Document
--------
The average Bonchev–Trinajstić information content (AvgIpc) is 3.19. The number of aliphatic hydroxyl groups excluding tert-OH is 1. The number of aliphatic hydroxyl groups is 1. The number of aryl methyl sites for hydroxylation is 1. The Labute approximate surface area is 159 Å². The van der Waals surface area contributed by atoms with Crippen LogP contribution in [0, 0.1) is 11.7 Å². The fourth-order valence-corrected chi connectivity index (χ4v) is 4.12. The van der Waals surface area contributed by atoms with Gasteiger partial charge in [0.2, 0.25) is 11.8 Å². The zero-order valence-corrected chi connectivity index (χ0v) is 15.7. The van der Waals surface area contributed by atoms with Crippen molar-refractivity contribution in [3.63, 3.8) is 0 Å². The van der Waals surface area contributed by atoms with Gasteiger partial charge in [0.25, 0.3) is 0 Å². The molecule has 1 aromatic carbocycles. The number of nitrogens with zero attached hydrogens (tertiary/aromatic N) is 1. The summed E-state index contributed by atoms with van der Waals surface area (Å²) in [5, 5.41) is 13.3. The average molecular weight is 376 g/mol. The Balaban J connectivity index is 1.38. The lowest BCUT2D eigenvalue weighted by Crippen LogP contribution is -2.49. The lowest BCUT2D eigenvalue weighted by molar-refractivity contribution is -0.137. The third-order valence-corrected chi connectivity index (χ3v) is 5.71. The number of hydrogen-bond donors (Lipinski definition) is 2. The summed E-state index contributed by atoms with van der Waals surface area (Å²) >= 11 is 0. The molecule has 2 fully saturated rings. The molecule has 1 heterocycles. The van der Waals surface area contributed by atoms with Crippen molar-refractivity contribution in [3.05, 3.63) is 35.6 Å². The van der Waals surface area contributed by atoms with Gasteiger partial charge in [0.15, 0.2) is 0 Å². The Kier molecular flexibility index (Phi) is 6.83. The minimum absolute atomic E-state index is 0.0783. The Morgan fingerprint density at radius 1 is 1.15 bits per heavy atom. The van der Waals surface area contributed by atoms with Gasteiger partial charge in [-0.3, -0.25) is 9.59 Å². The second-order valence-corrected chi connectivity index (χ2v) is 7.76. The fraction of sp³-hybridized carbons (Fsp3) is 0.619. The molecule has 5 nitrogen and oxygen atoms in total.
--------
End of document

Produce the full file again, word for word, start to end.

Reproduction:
The average Bonchev–Trinajstić information content (AvgIpc) is 3.19. The number of aliphatic hydroxyl groups excluding tert-OH is 1. The number of aliphatic hydroxyl groups is 1. The number of aryl methyl sites for hydroxylation is 1. The Labute approximate surface area is 159 Å². The van der Waals surface area contributed by atoms with Crippen LogP contribution in [0, 0.1) is 11.7 Å². The fourth-order valence-corrected chi connectivity index (χ4v) is 4.12. The van der Waals surface area contributed by atoms with Gasteiger partial charge in [0.2, 0.25) is 11.8 Å². The zero-order valence-corrected chi connectivity index (χ0v) is 15.7. The van der Waals surface area contributed by atoms with Crippen molar-refractivity contribution in [3.63, 3.8) is 0 Å². The van der Waals surface area contributed by atoms with Gasteiger partial charge in [0.25, 0.3) is 0 Å². The molecule has 1 aromatic carbocycles. The number of nitrogens with zero attached hydrogens (tertiary/aromatic N) is 1. The summed E-state index contributed by atoms with van der Waals surface area (Å²) in [5, 5.41) is 13.3. The average molecular weight is 376 g/mol. The Balaban J connectivity index is 1.38. The lowest BCUT2D eigenvalue weighted by Crippen LogP contribution is -2.49. The lowest BCUT2D eigenvalue weighted by molar-refractivity contribution is -0.137. The third-order valence-corrected chi connectivity index (χ3v) is 5.71. The number of hydrogen-bond donors (Lipinski definition) is 2. The summed E-state index contributed by atoms with van der Waals surface area (Å²) >= 11 is 0. The molecule has 2 fully saturated rings. The molecule has 1 heterocycles. The van der Waals surface area contributed by atoms with Crippen molar-refractivity contribution in [3.05, 3.63) is 35.6 Å². The van der Waals surface area contributed by atoms with Gasteiger partial charge in [0.15, 0.2) is 0 Å². The Kier molecular flexibility index (Phi) is 6.83. The minimum absolute atomic E-state index is 0.0783. The Morgan fingerprint density at radius 1 is 1.15 bits per heavy atom. The van der Waals surface area contributed by atoms with Gasteiger partial charge in [-0.3, -0.25) is 9.59 Å². The second-order valence-corrected chi connectivity index (χ2v) is 7.76. The fraction of sp³-hybridized carbons (Fsp3) is 0.619. The molecule has 5 nitrogen and oxygen atoms in total.